I’m not going to retell the stories to you now.  You probably know most of the stories I would tell.  Whether it’s Jock the player coming to Celtic from Llanelli and going on to captain the side, or Jock the manager properly taking charge of a Celtic team and turning them from Scottish League also-rans into European Champions, or even Jock the Scotland coach, picking up the pieces left after Argentina and restoring the faith of the Tartan Army.  These stories have been told many times, and will rightly be told many, many more.  Because that’s what we do.  “If you know your history it’s enough to make you heart go…” well, you know the rest.


Jock was Celtic’s greatest ever manager.  The fans voted him as such.  To be honest, there was only really one other manager who could come close – Willie Maley – and due to the lack of a structured European competition in Maley’s day it’s very difficult to properly compare the two.  Most would just accept that Maley would have at least held his own in a European competition and keep the comparisons to domestic football.  On that front Stein’s nine-in-a-row would seem to beat Maley’s six-in-a-row by three, though both were fantastic achievements not to be sneezed at.


As we approach the 25th anniversary of his death, Celtic have announced that a statue of Stein will be joining the statues of Celtic founder Brother Walfrid and Celtic’s greatest ever player Jimmy Johnstone at the doors of Celtic Park.  I would say that the reaction to this has been universal.  “About time too” seems to be the favourite response from the Celtic fans I’ve spoken to, and probably echoes my own feelings on the matter.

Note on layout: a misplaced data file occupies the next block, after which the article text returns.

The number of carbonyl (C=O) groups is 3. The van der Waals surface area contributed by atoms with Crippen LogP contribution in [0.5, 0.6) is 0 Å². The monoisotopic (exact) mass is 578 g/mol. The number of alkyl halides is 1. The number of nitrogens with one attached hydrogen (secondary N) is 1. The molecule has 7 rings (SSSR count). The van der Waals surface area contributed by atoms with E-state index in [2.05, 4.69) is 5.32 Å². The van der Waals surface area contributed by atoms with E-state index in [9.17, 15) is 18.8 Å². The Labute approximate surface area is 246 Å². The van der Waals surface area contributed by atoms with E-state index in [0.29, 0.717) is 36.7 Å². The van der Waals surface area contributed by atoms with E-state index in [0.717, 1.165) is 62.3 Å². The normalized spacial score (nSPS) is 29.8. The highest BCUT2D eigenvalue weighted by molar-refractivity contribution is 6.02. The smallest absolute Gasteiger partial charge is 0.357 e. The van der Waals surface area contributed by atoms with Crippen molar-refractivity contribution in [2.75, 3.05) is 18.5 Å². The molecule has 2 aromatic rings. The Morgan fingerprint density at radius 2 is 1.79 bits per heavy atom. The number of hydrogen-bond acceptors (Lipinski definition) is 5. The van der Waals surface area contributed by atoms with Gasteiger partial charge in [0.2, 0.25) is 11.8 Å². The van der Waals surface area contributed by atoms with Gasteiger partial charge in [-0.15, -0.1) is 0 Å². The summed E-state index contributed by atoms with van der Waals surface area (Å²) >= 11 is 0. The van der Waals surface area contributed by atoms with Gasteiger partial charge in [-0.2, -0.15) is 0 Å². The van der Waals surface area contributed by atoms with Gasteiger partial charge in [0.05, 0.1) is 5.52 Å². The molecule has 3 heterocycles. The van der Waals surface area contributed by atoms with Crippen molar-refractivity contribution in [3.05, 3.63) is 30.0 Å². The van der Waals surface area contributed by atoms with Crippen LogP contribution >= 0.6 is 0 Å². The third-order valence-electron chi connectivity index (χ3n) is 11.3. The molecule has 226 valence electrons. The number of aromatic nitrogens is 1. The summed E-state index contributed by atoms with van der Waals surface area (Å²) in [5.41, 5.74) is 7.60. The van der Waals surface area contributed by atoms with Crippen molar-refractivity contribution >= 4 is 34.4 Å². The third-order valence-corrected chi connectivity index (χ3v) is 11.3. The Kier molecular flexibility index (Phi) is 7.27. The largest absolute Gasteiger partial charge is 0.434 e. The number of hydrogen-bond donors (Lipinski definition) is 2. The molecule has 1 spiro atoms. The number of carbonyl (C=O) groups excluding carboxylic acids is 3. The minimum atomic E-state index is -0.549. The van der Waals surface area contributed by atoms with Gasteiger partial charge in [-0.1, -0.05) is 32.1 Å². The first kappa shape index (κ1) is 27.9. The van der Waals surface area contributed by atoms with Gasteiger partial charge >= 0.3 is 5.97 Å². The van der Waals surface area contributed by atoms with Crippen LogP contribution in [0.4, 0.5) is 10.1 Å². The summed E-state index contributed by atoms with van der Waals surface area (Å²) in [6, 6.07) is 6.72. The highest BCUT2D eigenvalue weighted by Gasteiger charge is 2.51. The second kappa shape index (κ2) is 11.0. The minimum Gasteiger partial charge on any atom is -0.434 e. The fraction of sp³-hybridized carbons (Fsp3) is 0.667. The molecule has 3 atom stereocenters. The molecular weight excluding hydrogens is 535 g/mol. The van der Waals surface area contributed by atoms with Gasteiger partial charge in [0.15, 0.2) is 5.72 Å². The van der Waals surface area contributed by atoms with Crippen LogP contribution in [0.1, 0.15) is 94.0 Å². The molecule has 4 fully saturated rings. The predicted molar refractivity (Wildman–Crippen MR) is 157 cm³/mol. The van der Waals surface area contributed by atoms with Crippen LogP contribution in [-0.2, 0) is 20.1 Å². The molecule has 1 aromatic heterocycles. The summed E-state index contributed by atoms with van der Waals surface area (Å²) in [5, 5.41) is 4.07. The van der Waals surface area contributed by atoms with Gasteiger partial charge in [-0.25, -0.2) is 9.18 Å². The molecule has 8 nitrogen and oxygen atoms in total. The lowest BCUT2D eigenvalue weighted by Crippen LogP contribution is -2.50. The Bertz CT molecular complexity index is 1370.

Another comment I’ve heard from a couple of people has been “won’t it be a bit crowded out there now?”  It’s true that most football teams would only really have the one statue.  But as we’re so fond of pointing out, we’re not most football teams.  Personally I think having our founder, our best manager and our best player immortalised is in keeping with the traditions of Celtic.  “If you know your history…” is certainly a lot easier to keep going through the generations when young bhoys and ghirls are tugging on your jacket asking “who’s the statue?”


But at the same time I find myself wondering.  Leaving Brother Walfrid aside as an exception (you can only be founded once after all), the other two statues are from an era that started 45 years ago now.  In another 45 years, will we be calling for more statues to be erected?  The sad fact is, I’m not sure we will.  And it won’t be due to over-crowding of the entrance.